Recently two of my clients were undergoing treatment at the International Mesothelioma Program.  One client had already undergone his operation which involved the removal of his lung followed by heated chemotherapy treatments at the site of the operations- a treatment technique developed at the IMP.  My other client who was awaiting his surgery wanted nothing more than to simply talk to that patient who had successfully gone through the operation he was about to undergo. Both garnered a great deal of emotional support talking with each other.

Support in Strengthening Your Body

Diagnosis and treatment can take its toll on even a very fit person going through mesothelioma, not to mention the effects of the disease process itself.  Over the many years I have worked with mesothelioma patients, I’ve seen a range of supports ease the body’s adjustments considerably.  Studies show that exercise can go a long way to help, especially the kind that stretches the muscles and keeps them supple.  You may not think of yourself as a “yoga person,” but you might want to give it a try for strength and stretching, and to balance parts of you that can become out of whack with treatment. Many of my clients also keep up (or take up) the walking habit, in the fresh air when the weather is good, and when too rainy or cold, on a treadmill. Others swim, bike, golf or bowl. Whatever you do, keeping active for as long as you can is one of the best favors you can do for yourself.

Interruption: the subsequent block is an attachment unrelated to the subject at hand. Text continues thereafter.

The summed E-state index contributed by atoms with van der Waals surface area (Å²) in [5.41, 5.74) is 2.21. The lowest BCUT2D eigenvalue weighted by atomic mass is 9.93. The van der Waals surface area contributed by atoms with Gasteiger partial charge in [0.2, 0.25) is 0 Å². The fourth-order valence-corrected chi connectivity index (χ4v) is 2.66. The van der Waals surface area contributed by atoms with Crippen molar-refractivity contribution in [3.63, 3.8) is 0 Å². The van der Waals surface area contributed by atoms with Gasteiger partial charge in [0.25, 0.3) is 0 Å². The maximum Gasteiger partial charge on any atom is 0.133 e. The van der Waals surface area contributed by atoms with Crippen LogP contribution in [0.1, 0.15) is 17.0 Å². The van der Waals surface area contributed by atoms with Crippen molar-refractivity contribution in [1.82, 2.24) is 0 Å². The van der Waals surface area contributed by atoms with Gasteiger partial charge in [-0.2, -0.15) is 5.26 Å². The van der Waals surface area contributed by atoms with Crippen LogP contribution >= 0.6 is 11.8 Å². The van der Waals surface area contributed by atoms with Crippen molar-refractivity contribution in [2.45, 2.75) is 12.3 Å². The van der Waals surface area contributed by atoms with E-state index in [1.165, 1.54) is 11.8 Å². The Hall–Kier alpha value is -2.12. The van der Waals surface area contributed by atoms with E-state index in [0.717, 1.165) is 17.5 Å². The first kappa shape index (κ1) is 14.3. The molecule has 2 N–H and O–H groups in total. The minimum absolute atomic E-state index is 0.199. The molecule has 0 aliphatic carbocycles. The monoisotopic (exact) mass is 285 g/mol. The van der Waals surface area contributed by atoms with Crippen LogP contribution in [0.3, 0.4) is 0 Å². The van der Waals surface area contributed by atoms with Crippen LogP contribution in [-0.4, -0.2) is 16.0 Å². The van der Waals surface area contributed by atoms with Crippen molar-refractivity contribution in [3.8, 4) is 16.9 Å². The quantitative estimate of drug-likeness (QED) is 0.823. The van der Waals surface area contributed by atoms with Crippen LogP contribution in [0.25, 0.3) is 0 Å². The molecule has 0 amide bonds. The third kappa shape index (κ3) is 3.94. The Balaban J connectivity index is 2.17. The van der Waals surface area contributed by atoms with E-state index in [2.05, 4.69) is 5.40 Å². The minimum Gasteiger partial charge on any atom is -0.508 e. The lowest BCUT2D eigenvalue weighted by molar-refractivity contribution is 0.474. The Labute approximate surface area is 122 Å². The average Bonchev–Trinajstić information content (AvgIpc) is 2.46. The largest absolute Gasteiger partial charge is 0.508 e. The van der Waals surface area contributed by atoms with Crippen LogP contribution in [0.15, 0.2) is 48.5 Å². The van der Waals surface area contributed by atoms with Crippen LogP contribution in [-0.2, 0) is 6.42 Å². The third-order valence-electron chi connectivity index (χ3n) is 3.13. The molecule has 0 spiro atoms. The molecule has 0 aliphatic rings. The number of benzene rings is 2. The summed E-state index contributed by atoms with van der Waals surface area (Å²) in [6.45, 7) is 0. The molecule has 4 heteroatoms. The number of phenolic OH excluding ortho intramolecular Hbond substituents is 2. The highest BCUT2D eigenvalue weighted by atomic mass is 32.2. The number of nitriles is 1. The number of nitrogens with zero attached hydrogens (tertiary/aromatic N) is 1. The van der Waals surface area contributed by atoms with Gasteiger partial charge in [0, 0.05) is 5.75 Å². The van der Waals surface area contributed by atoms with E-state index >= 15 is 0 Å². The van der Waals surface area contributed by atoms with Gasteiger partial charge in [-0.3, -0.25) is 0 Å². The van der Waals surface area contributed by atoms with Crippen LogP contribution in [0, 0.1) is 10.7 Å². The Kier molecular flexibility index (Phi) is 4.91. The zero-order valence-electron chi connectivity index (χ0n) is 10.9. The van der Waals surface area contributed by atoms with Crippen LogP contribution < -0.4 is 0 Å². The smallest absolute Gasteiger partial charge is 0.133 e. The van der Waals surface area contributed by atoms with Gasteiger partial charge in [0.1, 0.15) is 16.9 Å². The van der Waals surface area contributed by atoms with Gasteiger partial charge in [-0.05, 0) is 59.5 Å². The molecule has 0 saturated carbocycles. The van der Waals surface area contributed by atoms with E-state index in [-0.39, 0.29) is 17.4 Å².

Support in Minimizing Pain, Distress, Anxiety and Depression

Sometimes we’ve seen that the fear and distress following diagnosis can make our clients feel pain more keenly and disturb their sleep. Depression affects as many as 25 percent of cancer patients. In such cases, it can be very helpful to have someone outside the inner family circle you can talk to about what you’re going through. Many psychologists, as well as clinical and social workers, specialize in helping people who are battling disease. You can ask your doctor to recommend someone he or she thinks you would get along with well.

Or you may prefer taking your clergyman or increasingly these days, your clergywoman, into your confidence. Many of my clients have told me the clergyperson at the hospital has been extremely helpful and available with they needed them most. They might be a lot younger than you, but my clients tell me they’re often surprised at how much the clergy understand about what they’re going through and some of the sound and useful advice they offer.